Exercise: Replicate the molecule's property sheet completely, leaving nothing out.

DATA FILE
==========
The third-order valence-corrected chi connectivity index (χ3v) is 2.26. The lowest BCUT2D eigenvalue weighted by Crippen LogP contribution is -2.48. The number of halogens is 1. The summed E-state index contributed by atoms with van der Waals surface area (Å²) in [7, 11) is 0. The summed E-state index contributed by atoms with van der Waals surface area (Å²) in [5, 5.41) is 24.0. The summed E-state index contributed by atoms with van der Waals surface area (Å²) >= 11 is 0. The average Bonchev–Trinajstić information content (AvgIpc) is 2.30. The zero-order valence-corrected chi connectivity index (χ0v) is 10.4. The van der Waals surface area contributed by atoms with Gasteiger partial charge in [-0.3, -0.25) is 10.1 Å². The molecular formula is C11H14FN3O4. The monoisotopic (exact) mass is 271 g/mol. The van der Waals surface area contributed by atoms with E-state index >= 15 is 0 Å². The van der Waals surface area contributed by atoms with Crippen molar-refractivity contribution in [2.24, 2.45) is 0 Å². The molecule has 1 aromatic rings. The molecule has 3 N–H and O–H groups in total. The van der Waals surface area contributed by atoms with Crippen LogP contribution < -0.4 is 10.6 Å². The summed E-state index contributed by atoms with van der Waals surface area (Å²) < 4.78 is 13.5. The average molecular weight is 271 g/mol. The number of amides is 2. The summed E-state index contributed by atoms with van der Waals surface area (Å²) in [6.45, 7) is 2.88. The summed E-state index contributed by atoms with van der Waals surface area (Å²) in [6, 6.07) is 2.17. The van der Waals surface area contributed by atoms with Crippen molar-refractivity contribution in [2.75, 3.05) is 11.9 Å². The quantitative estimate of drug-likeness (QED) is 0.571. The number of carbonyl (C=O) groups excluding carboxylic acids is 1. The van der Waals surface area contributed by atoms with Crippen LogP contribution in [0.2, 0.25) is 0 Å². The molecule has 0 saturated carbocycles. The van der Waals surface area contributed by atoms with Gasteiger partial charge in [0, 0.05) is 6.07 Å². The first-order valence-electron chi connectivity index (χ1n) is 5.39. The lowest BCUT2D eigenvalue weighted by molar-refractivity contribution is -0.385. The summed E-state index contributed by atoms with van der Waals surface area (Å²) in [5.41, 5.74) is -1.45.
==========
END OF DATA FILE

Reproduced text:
The third-order valence-corrected chi connectivity index (χ3v) is 2.26. The lowest BCUT2D eigenvalue weighted by Crippen LogP contribution is -2.48. The number of halogens is 1. The summed E-state index contributed by atoms with van der Waals surface area (Å²) in [7, 11) is 0. The summed E-state index contributed by atoms with van der Waals surface area (Å²) in [5, 5.41) is 24.0. The summed E-state index contributed by atoms with van der Waals surface area (Å²) >= 11 is 0. The average Bonchev–Trinajstić information content (AvgIpc) is 2.30. The zero-order valence-corrected chi connectivity index (χ0v) is 10.4. The van der Waals surface area contributed by atoms with Gasteiger partial charge in [-0.3, -0.25) is 10.1 Å². The molecular formula is C11H14FN3O4. The monoisotopic (exact) mass is 271 g/mol. The van der Waals surface area contributed by atoms with E-state index >= 15 is 0 Å². The van der Waals surface area contributed by atoms with Crippen molar-refractivity contribution in [2.24, 2.45) is 0 Å². The molecule has 1 aromatic rings. The molecule has 3 N–H and O–H groups in total. The van der Waals surface area contributed by atoms with Crippen LogP contribution < -0.4 is 10.6 Å². The summed E-state index contributed by atoms with van der Waals surface area (Å²) < 4.78 is 13.5. The average molecular weight is 271 g/mol. The number of amides is 2. The summed E-state index contributed by atoms with van der Waals surface area (Å²) in [6.45, 7) is 2.88. The summed E-state index contributed by atoms with van der Waals surface area (Å²) in [6, 6.07) is 2.17. The van der Waals surface area contributed by atoms with Crippen molar-refractivity contribution in [2.75, 3.05) is 11.9 Å². The quantitative estimate of drug-likeness (QED) is 0.571. The number of carbonyl (C=O) groups excluding carboxylic acids is 1. The van der Waals surface area contributed by atoms with Crippen LogP contribution in [0.2, 0.25) is 0 Å². The molecule has 0 saturated carbocycles. The van der Waals surface area contributed by atoms with Gasteiger partial charge in [0, 0.05) is 6.07 Å². The first-order valence-electron chi connectivity index (χ1n) is 5.39. The lowest BCUT2D eigenvalue weighted by molar-refractivity contribution is -0.385. The summed E-state index contributed by atoms with van der Waals surface area (Å²) in [5.41, 5.74) is -1.45.